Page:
by Beth A. Block
We all use waivers, although I have noticed that the degree of faith we have in them varies from person to person. Some of us see them as unbreakable shields against all lawsuits. Others think they are barely worth the paper they’re written on.
I’ve examined waivers in this column before, including the following points: the fact that our activity is inherently risky; whether we need to have both parents sign a child’s waiver; the value of having a waiver written by a local attorney; and whether a parent can sign away a child’s right to sue.
In this column, I’ll cover the issue of handling waivers when students inform you that they have a medical issue that could affect their ability to fully participate in classes and tests. What would you do in that situation? How would you make accommodations for the student — and would you be willing to?
Side Note No.1: I’m no stranger to dealing with this issue from the...
by Eric P. Fleishman
For many in the martial arts community, this pandemic not only has brought their businesses to a halt but also is threatening to break their spirits. The positive momentum you had built up likely has been interrupted. However, I believe that in times of crisis, the strong rise to the occasion, helping themselves and others through the momentary darkness. Isn’t that what being a martial artist is about — helping restore balance during times of chaos?
It’s time to get off the couch, turn off those movies you’ve been watching and lead your students on the greatest journey. Here’s how to put the KABOOM back into your dojo.
Stay on Brand
Have you noticed that the colors you chose, the logo you created and the tagline you’ve been using since you opened your school have started to feel a little tired and outdated? Why not take this opportunity to rebrand your dojo with fresh messaging?
It’s the perfect time to...
by Frank Silverman
As I write this column, I have to admit that although I’m well aware of the time — it’s just after 6 p.m. — I have absolutely no idea what day of the week it is. This means one of two things: Either I’m on an awesome vacation or we’re still in the middle of our country’s — actually, the world’s — battle with COVID-19, otherwise known as the disease caused by the novel coronavirus.
Doing what’s best for my family, my company, my community and our industry now means doing the opposite of what I’m used to doing. Instead of going to the office Monday through Friday like I’m used to, I’ll be staying home. My “shelter in place” will encompass this Saturday, when my school was supposed to hold a black-belt test that many students were looking forward to.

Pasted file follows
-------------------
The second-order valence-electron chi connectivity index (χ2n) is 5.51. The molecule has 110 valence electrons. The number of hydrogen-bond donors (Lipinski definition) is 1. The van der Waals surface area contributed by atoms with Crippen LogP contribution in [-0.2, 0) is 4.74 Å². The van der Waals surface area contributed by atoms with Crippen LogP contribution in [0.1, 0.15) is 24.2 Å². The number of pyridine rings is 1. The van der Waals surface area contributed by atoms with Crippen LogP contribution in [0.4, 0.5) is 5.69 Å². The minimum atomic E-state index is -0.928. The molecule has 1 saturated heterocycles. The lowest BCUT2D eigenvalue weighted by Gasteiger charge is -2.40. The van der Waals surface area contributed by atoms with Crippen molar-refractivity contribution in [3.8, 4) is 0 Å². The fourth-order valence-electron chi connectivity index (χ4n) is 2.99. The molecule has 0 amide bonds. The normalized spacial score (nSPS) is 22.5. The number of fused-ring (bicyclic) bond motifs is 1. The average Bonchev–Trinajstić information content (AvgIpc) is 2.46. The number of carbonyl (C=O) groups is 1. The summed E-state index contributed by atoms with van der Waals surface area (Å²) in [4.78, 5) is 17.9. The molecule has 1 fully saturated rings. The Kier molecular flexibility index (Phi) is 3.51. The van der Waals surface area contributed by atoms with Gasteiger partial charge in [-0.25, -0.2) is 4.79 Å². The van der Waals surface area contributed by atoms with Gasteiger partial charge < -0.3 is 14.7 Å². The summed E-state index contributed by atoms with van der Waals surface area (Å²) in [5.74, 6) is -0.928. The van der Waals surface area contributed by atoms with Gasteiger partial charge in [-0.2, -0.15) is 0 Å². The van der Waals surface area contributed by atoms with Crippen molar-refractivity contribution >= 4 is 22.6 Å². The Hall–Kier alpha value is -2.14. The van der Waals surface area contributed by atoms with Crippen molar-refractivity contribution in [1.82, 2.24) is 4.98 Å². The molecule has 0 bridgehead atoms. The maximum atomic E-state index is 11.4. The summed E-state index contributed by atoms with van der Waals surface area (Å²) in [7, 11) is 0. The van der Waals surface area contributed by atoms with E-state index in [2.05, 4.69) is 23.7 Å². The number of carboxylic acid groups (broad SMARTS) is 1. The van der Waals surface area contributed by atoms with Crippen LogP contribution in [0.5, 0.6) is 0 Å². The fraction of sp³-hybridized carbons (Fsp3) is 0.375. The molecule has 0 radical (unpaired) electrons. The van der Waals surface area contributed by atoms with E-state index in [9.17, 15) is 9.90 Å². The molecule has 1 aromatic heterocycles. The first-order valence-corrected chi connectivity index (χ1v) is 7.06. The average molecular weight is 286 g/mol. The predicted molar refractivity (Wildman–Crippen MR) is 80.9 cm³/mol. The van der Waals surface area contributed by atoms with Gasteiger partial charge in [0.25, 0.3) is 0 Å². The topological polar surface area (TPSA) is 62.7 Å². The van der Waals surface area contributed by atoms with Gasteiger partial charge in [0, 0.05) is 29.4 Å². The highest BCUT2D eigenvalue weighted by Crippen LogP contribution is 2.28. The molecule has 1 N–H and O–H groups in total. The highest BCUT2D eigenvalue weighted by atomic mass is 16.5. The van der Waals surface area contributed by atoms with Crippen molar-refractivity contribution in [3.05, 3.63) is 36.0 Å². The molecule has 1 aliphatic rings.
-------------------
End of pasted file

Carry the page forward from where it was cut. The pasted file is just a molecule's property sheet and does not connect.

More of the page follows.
Days are fading into nights, and weeks are running together. I’m working in shorts and a T-shirt rather than my gi or...
by Jason Flame, MAIA Elite Consultant
Communication is the key to success in any relationship. It’s important that we go above and beyond when it comes to communicating with our students and parents. Having systems in place to maintain frequency and consistency of contact will prevent students from “falling through the cracks.”
Keep in mind that our families are often inundated with information from other activities, work and their personal lives. Face-to-face interaction is always best, but when we need to communicate and are unable to see them in person, we have several options for staying in touch. When relaying information to our students, we should keep these simple yet valuable communication methods in mind.
Nothing beats letting someone hear our voice when we really need to communicate something urgent or significant. Progress checks, enrollment notifications, renewal reminders and upgrade decisions all require discussion. Every quarter, we...
by Dave Kovar
There is a samurai maxim that states, “Do what a weed does and bloom where planted.” Have you ever seen a dandelion sprouting from a crack in the sidewalk? It’s not complaining about not having enough sun or whining about the lack of soil or not getting enough rain. It just does the best it can to bloom and grow tall. We often dismiss the dandelion as a weed, but in this case, we can learn from its example. One thing I know for certain is that our lives will improve the moment we decide to change our perspective and look at things differently.
I witnessed an excellent example of “blooming where planted” a few years back. My wife and I were crossing the Bay Bridge on our way into San Francisco for the day. The Bay Bridge probably has 18 toll booths, and it’s not uncommon to wait in line for half an hour before reaching one of them. It was a beautiful morning, and we were eager to get into the city. We weren’t quite...